Geek culture has recently seen a massive surge in popularity, owed largely to its being embraced by people who, just a few years ago, would never have been associated with anything nerdy. The parameters of what qualifies as nerdy have expanded considerably, and media that caters to an audience of geeks is treated seriously.
Though geek culture has had past moments of being cool, it was rare to find it being wholly endorsed by people who did not consider themselves geeks. In the ’90s, television shows like The X-Files and Buffy the Vampire Slayer explored comic book-friendly themes and featured attractive characters who, for a time drew non-geeks into their fan bases. Unfortunately, the deep mythologies that die-hard fans love drove away a good number of those casual viewers. Something similar happened with Lost a decade later; non-geek fans fell by the wayside as it became more and more apparent that the show was really about time travel.
A Brief History of Modern Geek Culture
Geek culture began to receive mainstream legitimacy in 2005 when Batman Begins was released. Director Christopher Nolan added a darker edge to the superhero by incorporating popular storytelling devices into the narrative. Like Tony Soprano, Bruce Wayne now had elements of the antihero. Three years later, Heath Ledger’s iconic performance as the Joker in The Dark Knight drew in an audience that never would have gone to see a superhero movie otherwise.
Television shows that lend themselves to binge-watching have also made geekdom more mainstream. Game of Thrones comes from a long tradition of history-based premium cable dramas, and its timing coincided with the debuts of shows like Mad Men and Breaking Bad. Though those shows are not geeky, they primed audiences for detail-oriented viewing and shorter seasons. The Tudors, Rome, Spartacus and Boardwalk Empire might not seem like they feed into geek culture in any way, but they are directly responsible for popularizing the storytelling style of combining a few historical details with complete fiction and a heavy dose of sensuality. Though Lost alienated its fair share of viewers by the end of its run, it proved that audiences were ready for long-form storytelling and huge casts of characters. The 2005 revival of the UK sci-fi classic Dr. Who catered to that audience and inspired viewers to dig into 50 years’ worth of reruns.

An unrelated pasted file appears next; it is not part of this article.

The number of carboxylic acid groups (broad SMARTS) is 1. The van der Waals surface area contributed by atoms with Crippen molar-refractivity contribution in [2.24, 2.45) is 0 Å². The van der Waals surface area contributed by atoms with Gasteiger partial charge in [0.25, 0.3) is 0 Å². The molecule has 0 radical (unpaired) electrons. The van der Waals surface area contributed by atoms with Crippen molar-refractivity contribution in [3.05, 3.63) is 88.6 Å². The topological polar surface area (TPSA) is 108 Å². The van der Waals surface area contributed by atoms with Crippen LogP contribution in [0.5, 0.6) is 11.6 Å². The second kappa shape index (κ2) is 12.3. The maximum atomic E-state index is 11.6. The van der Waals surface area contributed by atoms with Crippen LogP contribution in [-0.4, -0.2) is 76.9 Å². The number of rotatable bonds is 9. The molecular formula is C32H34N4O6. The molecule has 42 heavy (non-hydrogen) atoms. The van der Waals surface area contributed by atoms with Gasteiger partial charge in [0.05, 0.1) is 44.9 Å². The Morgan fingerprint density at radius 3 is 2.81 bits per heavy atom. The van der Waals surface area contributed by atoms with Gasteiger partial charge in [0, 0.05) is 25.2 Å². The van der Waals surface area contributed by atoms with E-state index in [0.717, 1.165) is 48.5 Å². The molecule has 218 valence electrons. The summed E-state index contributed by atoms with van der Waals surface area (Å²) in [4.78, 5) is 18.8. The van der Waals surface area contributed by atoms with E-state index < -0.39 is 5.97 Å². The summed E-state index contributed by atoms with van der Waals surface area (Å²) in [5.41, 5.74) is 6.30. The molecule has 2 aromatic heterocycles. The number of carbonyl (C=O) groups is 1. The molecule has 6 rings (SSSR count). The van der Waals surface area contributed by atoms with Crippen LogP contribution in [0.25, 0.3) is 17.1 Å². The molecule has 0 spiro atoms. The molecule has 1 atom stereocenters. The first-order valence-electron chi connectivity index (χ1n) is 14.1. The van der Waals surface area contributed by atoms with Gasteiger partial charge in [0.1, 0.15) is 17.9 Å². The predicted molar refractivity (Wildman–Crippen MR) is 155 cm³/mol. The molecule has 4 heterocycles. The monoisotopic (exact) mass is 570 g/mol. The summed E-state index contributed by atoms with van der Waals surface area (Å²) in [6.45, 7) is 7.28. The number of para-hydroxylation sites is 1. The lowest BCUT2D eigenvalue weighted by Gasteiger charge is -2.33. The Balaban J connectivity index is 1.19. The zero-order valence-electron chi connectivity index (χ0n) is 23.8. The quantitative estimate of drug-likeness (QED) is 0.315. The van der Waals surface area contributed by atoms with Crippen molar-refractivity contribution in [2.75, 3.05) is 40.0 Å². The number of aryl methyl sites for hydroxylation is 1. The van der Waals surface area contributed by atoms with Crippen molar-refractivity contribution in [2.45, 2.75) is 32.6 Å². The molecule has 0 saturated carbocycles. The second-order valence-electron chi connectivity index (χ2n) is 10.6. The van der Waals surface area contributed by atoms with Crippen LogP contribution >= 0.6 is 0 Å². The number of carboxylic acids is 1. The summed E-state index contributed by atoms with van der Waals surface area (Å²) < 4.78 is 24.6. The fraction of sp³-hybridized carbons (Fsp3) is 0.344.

Other Sources of Geekiness
The influence of fashion cannot be ignored in a discussion about popular culture. Though hipsters might have once considered themselves too cool to see an X-Men movie, their style hinges heavily on nostalgia. They were wearing vintage superhero t-shirts before Batman Begins hit theaters.
The prevalence of blogging, particularly television recapping, normalized the once-fringe tendency to analyze every last detail of a show. People are no longer intimidated and overwhelmed by media that requires knowledge of back stories and incidental characters.
According to The New York Times, the main reason geek culture maintains its stronghold on mainstream society is its emphasis on creativity and the lack of historically ingrained hierarchies. Another reason is that geeks are the ones who are making money. They are launching tech start-ups and figuring out how to make money outside of the conventional workforce. Geek media is earning respect because real-life geeks are also earning respect. They are the young adult demographic with the most spending power, which gives them the most cultural cache.